Written by Anthony Moujaes
The United Church of Christ has signed on with a coalition of interfaith partners in a counter-campaign responding to a series of anti-Muslim hate speech billboards which went up in the subway tunnels in Washington, D.C.
With Friday's Muslim holiday, Eid Al Adha (Feast of the Sacrifice) nearing, Dr. Peter E. Makari, the UCC's executive for the Middle East and Europe, says the denomination is offering its support and prayers to its Islamic brothers and sisters.
"Hate speech has no place in the community we strive to attain. As people of faith, we are instructed to love God and our neighbors. Such a relationship includes getting to know our neighbors, their joys, and their pains and sorrows," Makari said. "As the Muslim community worldwide prepares to commemorate the Feast of the Sacrifice, Abraham's preparedness to sacrifice his son, we can offer Muslim neighbors our good wishes and our prayer for peace, while standing opposed to those who would defame and insult others."
One UCC congregation in Washington D.C., First Congregational United Church of Christ, plans to post signs in its sanctuary saying that it stands with the Muslim community, and it hopes to have a forum on the issue in November.
"We're in conversation with local mosque communities and local Muslim faith-based organizations to host a public forum," said Susie Hayward, a member of First Congregational UCC, who is organizing the response. "This is flowing out of our belief that Jesus taught us to love God and love our neighbors."
Hayward added it is "incumbent on faith communities to respond forcefully to hate speech and religious hate speech."
The controversial ad, sponsored by the conservative group American Freedom Defense Initiative, is on display for a month at four Metro stations in the nation's capital. It reads: "In any war between the civilized man and the savage, support the civilized man. Support Israel. Defeat Jihad." There are also similar signs posted in San Francisco and New York City, according to the Huffington Post.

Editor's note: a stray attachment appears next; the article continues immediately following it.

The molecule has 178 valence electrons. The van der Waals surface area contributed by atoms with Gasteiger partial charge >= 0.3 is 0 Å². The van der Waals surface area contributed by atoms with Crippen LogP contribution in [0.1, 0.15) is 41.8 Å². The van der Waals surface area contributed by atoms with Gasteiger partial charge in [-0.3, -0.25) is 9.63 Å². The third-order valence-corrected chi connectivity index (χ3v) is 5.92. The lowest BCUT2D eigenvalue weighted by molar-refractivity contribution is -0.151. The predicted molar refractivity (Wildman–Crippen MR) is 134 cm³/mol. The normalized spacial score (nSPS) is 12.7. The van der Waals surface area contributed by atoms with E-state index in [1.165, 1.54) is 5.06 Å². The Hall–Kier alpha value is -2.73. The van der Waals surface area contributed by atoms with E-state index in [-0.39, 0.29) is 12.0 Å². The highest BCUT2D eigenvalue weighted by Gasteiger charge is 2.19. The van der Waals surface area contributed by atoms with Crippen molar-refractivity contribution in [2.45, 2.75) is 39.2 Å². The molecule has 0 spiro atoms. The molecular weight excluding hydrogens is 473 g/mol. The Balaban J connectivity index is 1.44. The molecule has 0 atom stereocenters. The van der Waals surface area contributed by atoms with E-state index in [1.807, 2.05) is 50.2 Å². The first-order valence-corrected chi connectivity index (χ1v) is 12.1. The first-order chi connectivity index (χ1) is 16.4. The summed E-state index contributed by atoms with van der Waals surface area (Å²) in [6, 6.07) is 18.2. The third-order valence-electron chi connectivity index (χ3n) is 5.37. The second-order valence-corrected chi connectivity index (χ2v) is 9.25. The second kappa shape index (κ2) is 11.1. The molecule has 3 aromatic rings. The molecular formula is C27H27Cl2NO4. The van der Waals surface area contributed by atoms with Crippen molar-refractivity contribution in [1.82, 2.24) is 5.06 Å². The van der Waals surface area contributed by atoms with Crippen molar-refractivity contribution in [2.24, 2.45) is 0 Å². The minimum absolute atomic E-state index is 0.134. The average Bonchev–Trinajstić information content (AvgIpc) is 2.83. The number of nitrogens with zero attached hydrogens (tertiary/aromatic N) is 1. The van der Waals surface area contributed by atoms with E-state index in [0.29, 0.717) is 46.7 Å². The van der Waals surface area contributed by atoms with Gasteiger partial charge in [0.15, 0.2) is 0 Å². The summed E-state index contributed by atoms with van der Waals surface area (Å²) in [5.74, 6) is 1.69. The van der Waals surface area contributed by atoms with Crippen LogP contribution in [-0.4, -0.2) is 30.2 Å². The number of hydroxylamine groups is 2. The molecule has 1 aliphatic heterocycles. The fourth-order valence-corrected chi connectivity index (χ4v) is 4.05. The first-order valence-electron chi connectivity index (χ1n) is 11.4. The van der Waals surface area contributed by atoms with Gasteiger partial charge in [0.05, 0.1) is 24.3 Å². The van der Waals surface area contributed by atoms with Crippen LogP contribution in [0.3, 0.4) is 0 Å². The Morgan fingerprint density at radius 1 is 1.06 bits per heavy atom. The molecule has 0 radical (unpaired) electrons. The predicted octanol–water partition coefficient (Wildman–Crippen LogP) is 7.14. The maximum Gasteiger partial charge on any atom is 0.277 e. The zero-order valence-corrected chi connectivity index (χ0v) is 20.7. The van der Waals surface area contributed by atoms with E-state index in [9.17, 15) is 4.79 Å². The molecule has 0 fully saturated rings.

The counter-campaign ad, organized by the Shoulder-to-Shoulder coalition and United Methodist Women, reads: "Hate speech is not civilized. Support peace in word and deed," followed by a Twitter hashtag #mysubwayad.
There are 24 faith-based groups from Christian, Jewish and Muslim denominations joining together to speak out against the hate speech campaign. The organizations released a letter last week urging the Washington Metropolitan Area Transit Authority (WMATA), known in D.C. as the Metro, not to profit from the hate speech ads by donating proceeds from the billboards to a Washington-based charity.
The WMATA initially fought to delay posting the controversial billboards, fearing they would promote violence, but a federal judge, citing the First Amendment and the right to free speech, ordered they be posted. To distance itself from the controversy, the WMATA said recently it will post disclaimers which states it does not endorse AFDI's message. "This is a paid advertisement… The advertising space is a designated public forum and does not imply WMATA's endorsement of any views express," the disclaimer reads.